Albert Louden grew up with a limited exposure to art. There is little point in looking for any artistic influences in the conventional sense, for he is entirely self-taught. As the art critic John Russell Taylor wrote for the introduction of the 2001 exhibition at Whitford Fine Art, ‘a Louden painting is immediately recognisable because it does not look like anybody else’s. This surely is a basic requirement of serious art, but it is surprising how few well known artists can live up to this identity.’
Born in 1943 in Blackpool, Albert Louden moved with his family at the end of World War II to the East End of London, which has remained his home all his life. His art has a teasing intimacy and complexity, even if achieved by very simple means. Louden is not at all ‘naive’ in the accepted sense. On the contrary, there is a genuine confidence about his painting. Louden has invented his own visual world of urban spaces, domestic interiors and outdoor scenes populated by heavily distorted figures. Although his paintings also include serene alpine landscapes, Louden’s subject is generally the human figure represented through broad areas of colour and heavy outlines revealing a passion for vivid colour masses. His characters seem to emerge from what André Breton called ‘the interior space’. The extreme distortion of his people is never for formal reasons. It is as though they were forced to accommodate their bodies to the limited space available. The single figures appear to be trapped, even within other figures, often projecting a series of human dramas and social tension. This has not compromised Louden’s down-to-earth attitude, a mixture of Cockney spirit and fatalism.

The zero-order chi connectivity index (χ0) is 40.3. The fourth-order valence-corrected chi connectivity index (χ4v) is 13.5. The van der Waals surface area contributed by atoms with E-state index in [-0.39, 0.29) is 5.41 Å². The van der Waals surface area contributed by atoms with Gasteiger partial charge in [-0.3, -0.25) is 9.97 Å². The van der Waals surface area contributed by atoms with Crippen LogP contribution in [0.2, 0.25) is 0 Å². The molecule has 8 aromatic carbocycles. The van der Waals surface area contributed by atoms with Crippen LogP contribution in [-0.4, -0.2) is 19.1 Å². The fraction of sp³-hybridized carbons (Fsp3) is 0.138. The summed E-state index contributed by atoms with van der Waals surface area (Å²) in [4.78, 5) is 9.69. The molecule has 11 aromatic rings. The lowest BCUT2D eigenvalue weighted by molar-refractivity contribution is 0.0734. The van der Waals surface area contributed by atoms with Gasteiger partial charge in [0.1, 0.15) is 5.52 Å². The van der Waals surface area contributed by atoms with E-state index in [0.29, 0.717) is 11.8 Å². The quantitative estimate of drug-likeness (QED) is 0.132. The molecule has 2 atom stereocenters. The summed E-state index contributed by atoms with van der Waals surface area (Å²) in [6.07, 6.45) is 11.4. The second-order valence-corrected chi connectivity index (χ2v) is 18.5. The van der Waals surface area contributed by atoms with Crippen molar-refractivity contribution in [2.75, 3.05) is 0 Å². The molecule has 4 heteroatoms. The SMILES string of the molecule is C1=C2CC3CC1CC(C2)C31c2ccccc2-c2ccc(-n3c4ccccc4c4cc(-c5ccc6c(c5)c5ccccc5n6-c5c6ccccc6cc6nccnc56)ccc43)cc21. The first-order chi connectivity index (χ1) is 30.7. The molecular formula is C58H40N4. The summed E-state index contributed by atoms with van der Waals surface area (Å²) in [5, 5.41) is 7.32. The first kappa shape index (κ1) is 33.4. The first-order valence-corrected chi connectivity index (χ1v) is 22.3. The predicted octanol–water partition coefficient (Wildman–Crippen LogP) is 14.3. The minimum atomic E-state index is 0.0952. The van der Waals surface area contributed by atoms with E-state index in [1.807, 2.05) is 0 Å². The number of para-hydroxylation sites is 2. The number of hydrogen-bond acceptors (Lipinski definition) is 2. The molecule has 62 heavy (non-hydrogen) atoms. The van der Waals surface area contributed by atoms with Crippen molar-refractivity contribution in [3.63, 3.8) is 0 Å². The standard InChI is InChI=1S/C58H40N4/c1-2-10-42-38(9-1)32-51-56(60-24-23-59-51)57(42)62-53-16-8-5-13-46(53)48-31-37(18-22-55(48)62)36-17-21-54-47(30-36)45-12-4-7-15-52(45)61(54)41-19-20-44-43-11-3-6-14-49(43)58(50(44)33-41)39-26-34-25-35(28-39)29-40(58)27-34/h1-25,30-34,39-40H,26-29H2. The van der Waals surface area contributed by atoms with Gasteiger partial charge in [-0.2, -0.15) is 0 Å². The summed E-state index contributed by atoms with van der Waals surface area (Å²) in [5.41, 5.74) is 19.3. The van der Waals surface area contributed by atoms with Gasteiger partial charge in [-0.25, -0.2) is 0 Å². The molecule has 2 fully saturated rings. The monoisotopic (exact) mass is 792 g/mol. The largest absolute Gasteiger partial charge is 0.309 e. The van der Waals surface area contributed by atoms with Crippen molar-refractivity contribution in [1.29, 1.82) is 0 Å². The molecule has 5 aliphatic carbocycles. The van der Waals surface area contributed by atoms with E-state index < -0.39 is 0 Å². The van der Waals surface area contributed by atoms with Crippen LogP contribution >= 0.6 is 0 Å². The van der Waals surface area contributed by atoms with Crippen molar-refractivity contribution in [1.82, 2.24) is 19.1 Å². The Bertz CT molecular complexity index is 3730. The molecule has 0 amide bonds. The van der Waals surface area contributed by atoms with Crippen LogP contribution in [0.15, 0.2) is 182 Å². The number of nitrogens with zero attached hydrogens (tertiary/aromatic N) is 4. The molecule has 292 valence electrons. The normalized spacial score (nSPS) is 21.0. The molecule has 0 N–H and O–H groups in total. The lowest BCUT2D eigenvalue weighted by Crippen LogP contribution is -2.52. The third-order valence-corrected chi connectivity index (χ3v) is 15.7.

Louden’s work is still as challenging and enigmatic today as it was 30 years ago when he was first discovered by talent scout supremo, the late Victor Musgrave of the legendary Gallery One. Since Louden’s 1985 sell-out one man show at London’s landmark Serpentine Gallery, his works have been extensively shown worldwide. He is now represented in many private galleries and museum collections in Europe and America.
Date Information: Monday to Friday
10am - 6pm
Location Information: Whitford Fine Art
6 Duke Street St. James's
London SW1Y 6BN